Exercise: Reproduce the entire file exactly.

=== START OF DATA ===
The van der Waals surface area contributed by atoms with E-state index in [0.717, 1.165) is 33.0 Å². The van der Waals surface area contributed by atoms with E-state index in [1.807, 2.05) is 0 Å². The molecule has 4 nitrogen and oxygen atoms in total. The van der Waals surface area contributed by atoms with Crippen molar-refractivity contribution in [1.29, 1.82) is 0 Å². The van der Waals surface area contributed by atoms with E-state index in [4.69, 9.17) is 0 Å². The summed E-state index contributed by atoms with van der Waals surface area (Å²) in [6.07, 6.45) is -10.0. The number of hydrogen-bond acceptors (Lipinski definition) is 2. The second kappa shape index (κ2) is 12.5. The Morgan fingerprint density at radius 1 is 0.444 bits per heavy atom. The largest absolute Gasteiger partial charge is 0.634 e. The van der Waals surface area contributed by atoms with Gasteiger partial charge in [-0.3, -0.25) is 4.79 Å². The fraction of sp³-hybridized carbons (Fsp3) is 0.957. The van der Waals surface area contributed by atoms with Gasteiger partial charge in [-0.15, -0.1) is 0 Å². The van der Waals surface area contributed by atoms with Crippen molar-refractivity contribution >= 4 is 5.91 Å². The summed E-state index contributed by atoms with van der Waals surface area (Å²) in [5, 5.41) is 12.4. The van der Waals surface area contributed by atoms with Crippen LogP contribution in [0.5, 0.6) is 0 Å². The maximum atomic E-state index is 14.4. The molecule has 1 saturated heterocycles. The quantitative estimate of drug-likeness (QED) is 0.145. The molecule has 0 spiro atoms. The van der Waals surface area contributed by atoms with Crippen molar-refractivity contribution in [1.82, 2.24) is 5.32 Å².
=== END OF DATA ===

The van der Waals surface area contributed by atoms with E-state index in [0.717, 1.165) is 33.0 Å². The van der Waals surface area contributed by atoms with E-state index in [1.807, 2.05) is 0 Å². The molecule has 4 nitrogen and oxygen atoms in total. The van der Waals surface area contributed by atoms with Crippen molar-refractivity contribution in [1.29, 1.82) is 0 Å². The van der Waals surface area contributed by atoms with E-state index in [4.69, 9.17) is 0 Å². The summed E-state index contributed by atoms with van der Waals surface area (Å²) in [6.07, 6.45) is -10.0. The number of hydrogen-bond acceptors (Lipinski definition) is 2. The second kappa shape index (κ2) is 12.5. The Morgan fingerprint density at radius 1 is 0.444 bits per heavy atom. The largest absolute Gasteiger partial charge is 0.634 e. The van der Waals surface area contributed by atoms with Gasteiger partial charge in [-0.3, -0.25) is 4.79 Å². The fraction of sp³-hybridized carbons (Fsp3) is 0.957. The van der Waals surface area contributed by atoms with Gasteiger partial charge in [-0.15, -0.1) is 0 Å². The van der Waals surface area contributed by atoms with Crippen molar-refractivity contribution >= 4 is 5.91 Å². The summed E-state index contributed by atoms with van der Waals surface area (Å²) in [5, 5.41) is 12.4. The van der Waals surface area contributed by atoms with Crippen LogP contribution in [0.5, 0.6) is 0 Å². The maximum atomic E-state index is 14.4. The molecule has 1 saturated heterocycles. The quantitative estimate of drug-likeness (QED) is 0.145. The molecule has 0 spiro atoms. The van der Waals surface area contributed by atoms with Crippen molar-refractivity contribution in [1.82, 2.24) is 5.32 Å².